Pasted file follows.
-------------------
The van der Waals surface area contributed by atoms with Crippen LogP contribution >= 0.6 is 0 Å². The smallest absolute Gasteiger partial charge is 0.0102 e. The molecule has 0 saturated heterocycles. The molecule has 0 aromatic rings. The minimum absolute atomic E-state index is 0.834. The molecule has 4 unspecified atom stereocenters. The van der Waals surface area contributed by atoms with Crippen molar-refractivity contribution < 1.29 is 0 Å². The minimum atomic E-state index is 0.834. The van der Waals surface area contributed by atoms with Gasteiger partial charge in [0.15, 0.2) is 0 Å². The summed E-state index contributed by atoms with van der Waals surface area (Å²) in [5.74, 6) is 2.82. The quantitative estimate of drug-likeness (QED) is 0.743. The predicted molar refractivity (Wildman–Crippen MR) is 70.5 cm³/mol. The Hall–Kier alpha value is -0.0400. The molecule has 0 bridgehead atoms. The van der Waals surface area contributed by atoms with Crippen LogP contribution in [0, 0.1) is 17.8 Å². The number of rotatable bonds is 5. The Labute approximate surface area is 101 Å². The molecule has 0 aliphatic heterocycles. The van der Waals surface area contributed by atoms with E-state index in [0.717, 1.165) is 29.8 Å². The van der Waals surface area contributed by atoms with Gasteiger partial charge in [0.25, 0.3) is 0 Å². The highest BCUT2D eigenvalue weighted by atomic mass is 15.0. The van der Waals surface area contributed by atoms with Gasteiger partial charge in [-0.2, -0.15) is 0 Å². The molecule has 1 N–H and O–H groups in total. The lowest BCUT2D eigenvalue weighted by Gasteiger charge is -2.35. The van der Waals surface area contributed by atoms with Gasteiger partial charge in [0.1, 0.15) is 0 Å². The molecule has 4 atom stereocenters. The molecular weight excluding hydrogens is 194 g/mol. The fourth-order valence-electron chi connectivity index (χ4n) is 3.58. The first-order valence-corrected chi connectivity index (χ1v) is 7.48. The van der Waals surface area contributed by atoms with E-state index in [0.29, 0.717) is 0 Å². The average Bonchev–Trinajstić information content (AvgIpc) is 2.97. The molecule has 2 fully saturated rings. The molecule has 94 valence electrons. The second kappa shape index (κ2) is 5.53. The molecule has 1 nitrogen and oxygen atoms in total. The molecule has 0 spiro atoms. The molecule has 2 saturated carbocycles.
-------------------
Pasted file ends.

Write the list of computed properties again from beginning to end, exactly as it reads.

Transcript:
The van der Waals surface area contributed by atoms with Crippen LogP contribution >= 0.6 is 0 Å². The smallest absolute Gasteiger partial charge is 0.0102 e. The molecule has 0 saturated heterocycles. The molecule has 0 aromatic rings. The minimum absolute atomic E-state index is 0.834. The molecule has 4 unspecified atom stereocenters. The van der Waals surface area contributed by atoms with Crippen molar-refractivity contribution < 1.29 is 0 Å². The minimum atomic E-state index is 0.834. The van der Waals surface area contributed by atoms with Gasteiger partial charge in [0.15, 0.2) is 0 Å². The summed E-state index contributed by atoms with van der Waals surface area (Å²) in [5.74, 6) is 2.82. The quantitative estimate of drug-likeness (QED) is 0.743. The predicted molar refractivity (Wildman–Crippen MR) is 70.5 cm³/mol. The Hall–Kier alpha value is -0.0400. The molecule has 0 bridgehead atoms. The van der Waals surface area contributed by atoms with Crippen LogP contribution in [0, 0.1) is 17.8 Å². The number of rotatable bonds is 5. The Labute approximate surface area is 101 Å². The molecule has 0 aliphatic heterocycles. The van der Waals surface area contributed by atoms with E-state index in [0.717, 1.165) is 29.8 Å². The van der Waals surface area contributed by atoms with Gasteiger partial charge in [0.25, 0.3) is 0 Å². The highest BCUT2D eigenvalue weighted by atomic mass is 15.0. The van der Waals surface area contributed by atoms with Gasteiger partial charge in [-0.2, -0.15) is 0 Å². The molecule has 1 N–H and O–H groups in total. The lowest BCUT2D eigenvalue weighted by Gasteiger charge is -2.35. The van der Waals surface area contributed by atoms with Gasteiger partial charge in [0.1, 0.15) is 0 Å². The molecule has 4 atom stereocenters. The molecular weight excluding hydrogens is 194 g/mol. The fourth-order valence-electron chi connectivity index (χ4n) is 3.58. The first-order valence-corrected chi connectivity index (χ1v) is 7.48. The van der Waals surface area contributed by atoms with E-state index in [0.29, 0.717) is 0 Å². The average Bonchev–Trinajstić information content (AvgIpc) is 2.97. The molecule has 2 fully saturated rings. The molecule has 94 valence electrons. The second kappa shape index (κ2) is 5.53. The molecule has 1 nitrogen and oxygen atoms in total. The molecule has 0 spiro atoms. The molecule has 2 saturated carbocycles.